Jump directly to the Content

Keeping Spontaneity on Track

When you open worship to spontaneity, you may get some unwanted help. Here are ways to minimize the less than helpful.

1. Be clear about what should be shared—how you are currently growing in God. Paul said in 1 Corinthians 14 that we come together for the whole body to be edified. This is not the place to discuss your concerns about church issues, or to rebuke other believers.

2. Don't fear silent pauses. Most people need several moments to settle on something they might share. Remember the silence seems at least twice as long to the person up front as it does to anyone else.

Instead of saying something like, "Surely someone has something they can say to glorify God this morning," give people freedom. "Please don't feel any obligation to share. If no one has anything, we'll move on in a moment. But if you have something, please don't let fear keep you from sharing it."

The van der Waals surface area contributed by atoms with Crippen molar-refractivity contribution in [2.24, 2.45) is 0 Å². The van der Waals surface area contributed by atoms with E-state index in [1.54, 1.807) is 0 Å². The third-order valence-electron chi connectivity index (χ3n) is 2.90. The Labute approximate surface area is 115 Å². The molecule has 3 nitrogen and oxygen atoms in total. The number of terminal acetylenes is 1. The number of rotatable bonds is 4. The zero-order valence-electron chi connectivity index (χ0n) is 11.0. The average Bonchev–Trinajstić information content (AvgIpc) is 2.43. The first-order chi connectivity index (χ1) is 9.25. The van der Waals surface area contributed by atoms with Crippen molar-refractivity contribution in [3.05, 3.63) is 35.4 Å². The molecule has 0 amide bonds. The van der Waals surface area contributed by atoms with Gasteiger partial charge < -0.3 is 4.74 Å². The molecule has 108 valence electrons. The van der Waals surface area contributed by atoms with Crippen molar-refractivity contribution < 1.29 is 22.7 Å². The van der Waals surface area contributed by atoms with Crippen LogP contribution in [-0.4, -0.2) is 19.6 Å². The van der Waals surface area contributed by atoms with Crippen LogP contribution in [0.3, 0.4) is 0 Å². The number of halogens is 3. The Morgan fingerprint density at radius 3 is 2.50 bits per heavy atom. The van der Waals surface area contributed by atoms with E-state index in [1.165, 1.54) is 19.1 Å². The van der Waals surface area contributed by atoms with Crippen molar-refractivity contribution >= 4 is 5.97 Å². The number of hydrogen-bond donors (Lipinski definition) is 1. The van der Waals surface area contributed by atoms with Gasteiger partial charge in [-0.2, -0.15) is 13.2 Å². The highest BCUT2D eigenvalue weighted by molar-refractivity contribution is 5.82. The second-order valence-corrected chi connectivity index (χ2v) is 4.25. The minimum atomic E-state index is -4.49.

3. During the week, when you hear people talk about things they are learning, encourage them to share it with the ...

Subscriber access only You have reached the end of this Article Preview

To continue reading, subscribe to Christianity Today magazine. Subscribers have full digital access to CT Pastors articles.

November
Support Our Work

Subscribe to CT for less than $4.25/month

Homepage Subscription Panel

Read These Next

Related
The MacDonald Files
The MacDonald Files
From the Magazine
The New Prison Ministry Lies in Bible Education
The New Prison Ministry Lies in Bible Education
Religious programs, including evangelical schools, are a major force for good behind bars.
Editor's Pick
Who Canceled the Apostle Paul?
Who Canceled the Apostle Paul?
Lessons from the first Christian influencer on how to lead when you are hated.
close